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DWatch to file lawsuit challenging constitutionality of too-political Ontario judicial appointments and promotions system

Group already has ongoing lawsuit challenging constitutionality of too-political federal judicial appointments and promotions system

Premier Ford’s recent comments/actions make it clear the system is too political, which violates judicial independence and Charter rights of people in court cases

Thursday, February 29, 2024

TORONTO – Today, Democracy Watch announced that it will file a court case challenging Ontario’s too-political, unconstitutional system for appointing judges to provincial courts.  Ross & McBride LLP will represent Democracy Watch and its co-founder Duff Conacher in the case.

Recent comments by Premier Doug Ford have made it clear that the changes his Progressive Conservative government made in 2021 to Ontario’s judicial appointment system, which gave the Attorney General (AG) more power and control over the appointment process, are intended to allow the government to appoint only Conservatives as judges.

At a news conference last Friday, Premier Ford confirmed that was the intent of the changes when he said: “I’m not going to appoint some NDP or some Liberal” and “I’m appointing judges who believe in what we believe in”.  He said similar statements in the Legislature on Monday and on Tuesday and on Wednesday.

As the Toronto Star reported last week, Premier Ford’s government also recently appointed two former Premier’s Office senior staff to the province’s Judicial Appointments Advisory Committee (JAAC), one as Chair and another as a member, and they are also both registered to lobby the Ford government.

Democracy Watch will file a court case challenging the Ford government’s appointment system for judges because it is open to political interference, patronage and cronyism that violates the constitutionally guaranteed independence of the courts, independence that is needed to ensure democratic good government and fair law enforcement for all,” said Duff Conacher, Co-founder of Democracy Watch.  “The previous Ontario judicial appointments system which was in place since 1988 was more independent, but it could have been improved to make it even less under Cabinet control like Quebec’s world-leading system was made just over a decade ago.”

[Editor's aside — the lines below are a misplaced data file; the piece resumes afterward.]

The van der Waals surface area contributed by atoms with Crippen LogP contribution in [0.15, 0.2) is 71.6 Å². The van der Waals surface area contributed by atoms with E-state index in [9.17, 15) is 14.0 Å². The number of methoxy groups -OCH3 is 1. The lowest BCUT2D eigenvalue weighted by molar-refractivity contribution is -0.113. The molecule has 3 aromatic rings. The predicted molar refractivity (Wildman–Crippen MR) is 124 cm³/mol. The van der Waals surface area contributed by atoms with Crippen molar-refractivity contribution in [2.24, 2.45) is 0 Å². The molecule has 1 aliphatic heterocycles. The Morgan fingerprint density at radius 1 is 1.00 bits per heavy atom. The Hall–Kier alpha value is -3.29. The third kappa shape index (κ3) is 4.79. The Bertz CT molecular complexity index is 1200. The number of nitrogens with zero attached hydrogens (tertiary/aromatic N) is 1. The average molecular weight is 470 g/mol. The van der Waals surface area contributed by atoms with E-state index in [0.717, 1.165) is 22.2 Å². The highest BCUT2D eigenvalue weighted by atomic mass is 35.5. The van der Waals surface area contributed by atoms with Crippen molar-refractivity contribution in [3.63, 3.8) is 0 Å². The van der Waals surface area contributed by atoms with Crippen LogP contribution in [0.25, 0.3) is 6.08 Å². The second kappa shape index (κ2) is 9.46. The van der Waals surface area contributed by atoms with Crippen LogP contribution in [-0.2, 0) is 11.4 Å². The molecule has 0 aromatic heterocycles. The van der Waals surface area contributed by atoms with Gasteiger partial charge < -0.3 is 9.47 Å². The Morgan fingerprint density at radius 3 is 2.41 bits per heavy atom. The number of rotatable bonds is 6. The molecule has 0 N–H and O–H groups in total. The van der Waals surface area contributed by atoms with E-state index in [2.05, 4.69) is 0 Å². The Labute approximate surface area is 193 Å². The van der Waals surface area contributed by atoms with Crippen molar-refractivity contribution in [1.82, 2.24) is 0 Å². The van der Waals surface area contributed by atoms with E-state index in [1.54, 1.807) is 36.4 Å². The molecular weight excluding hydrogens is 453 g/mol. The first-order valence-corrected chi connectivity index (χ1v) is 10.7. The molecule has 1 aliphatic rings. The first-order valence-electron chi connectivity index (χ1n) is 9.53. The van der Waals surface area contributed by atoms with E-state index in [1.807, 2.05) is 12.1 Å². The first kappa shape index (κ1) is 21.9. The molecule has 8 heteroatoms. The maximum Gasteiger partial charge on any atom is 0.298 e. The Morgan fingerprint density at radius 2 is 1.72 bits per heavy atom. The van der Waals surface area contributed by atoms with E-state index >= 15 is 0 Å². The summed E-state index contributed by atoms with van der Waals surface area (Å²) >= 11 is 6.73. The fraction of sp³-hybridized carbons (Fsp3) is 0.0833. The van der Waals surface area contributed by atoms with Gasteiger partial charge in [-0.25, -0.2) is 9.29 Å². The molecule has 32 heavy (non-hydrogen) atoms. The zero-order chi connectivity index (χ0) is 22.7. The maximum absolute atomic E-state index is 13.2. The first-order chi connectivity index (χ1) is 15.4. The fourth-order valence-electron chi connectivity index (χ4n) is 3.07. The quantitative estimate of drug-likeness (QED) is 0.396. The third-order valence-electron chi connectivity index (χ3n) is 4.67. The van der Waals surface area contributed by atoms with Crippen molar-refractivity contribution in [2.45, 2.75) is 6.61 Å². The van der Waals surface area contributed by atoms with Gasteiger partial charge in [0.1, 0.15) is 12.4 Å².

In Quebec’s appointment system, the Minister only appoints (in consultation with others) at most one member of the 5-6 member selection committee, and the committee only recommends three candidates for each open position (Click here and see sections 14-16 and 26).  In the UK system, the committee only recommends one candidate, and the minister must explain in writing to the committee if s/he rejects the recommended candidate.

In contrast, the Ford government’s 2021 changes increased from 7 to 10 (out of 13 total) the number of people the AG appoints as members of the province’s JAAC, and increased from 2 or more to 6 or more the number of candidates the JAAC is required to recommend to the AG for each open position.  The AG is also allowed to reject the list of candidates recommended by the JAAC and require a new list, and to consult with anyone, including ruling party members, about the candidates.  These changes open up the appointments system to political interference, patronage and cronyism (Click here to see Backgrounder for more details).

Ontario’s 2021 changes made Ontario’s appointment system similar to the federal system (the federal Minister appoints 6 of 7 members of the federal Judicial Advisory Committees (JACs), and the JACs send long lists of candidates to the Minister, who then consults with many ruling party politicians and members).

Democracy Watch has an ongoing court case now at the Federal Court of Appeal challenging the federal government’s system for appointing judges because it is open to political interference that violates the public’s Charter right to impartial courts, and the constitutional principle that guarantees the structural independence of judges so that the public can have confidence in the independence and impartiality of the courts.

Democracy Watch’s position is that the 2021 changes made Ontario’s system for appointing judges similarly unconstitutionally political and partisan.

The Advocates’ Society, the Federation of Ontario Law Associations, the Criminal Lawyers’ Association, and the Canadian Civil Liberties Association all recently expressed similar concerns about Premier Ford’s comments and actions, and they also criticized the changes when they were made in 2021.

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Duff Conacher, Co-founder of Democracy Watch
Tel: (613) 241-5179
Cell: 416-546-3443
Email: [email protected]

Democracy Watch’s Stop Bad Government Appointments Campaign and Stop Unfair Law Enforcement Campaign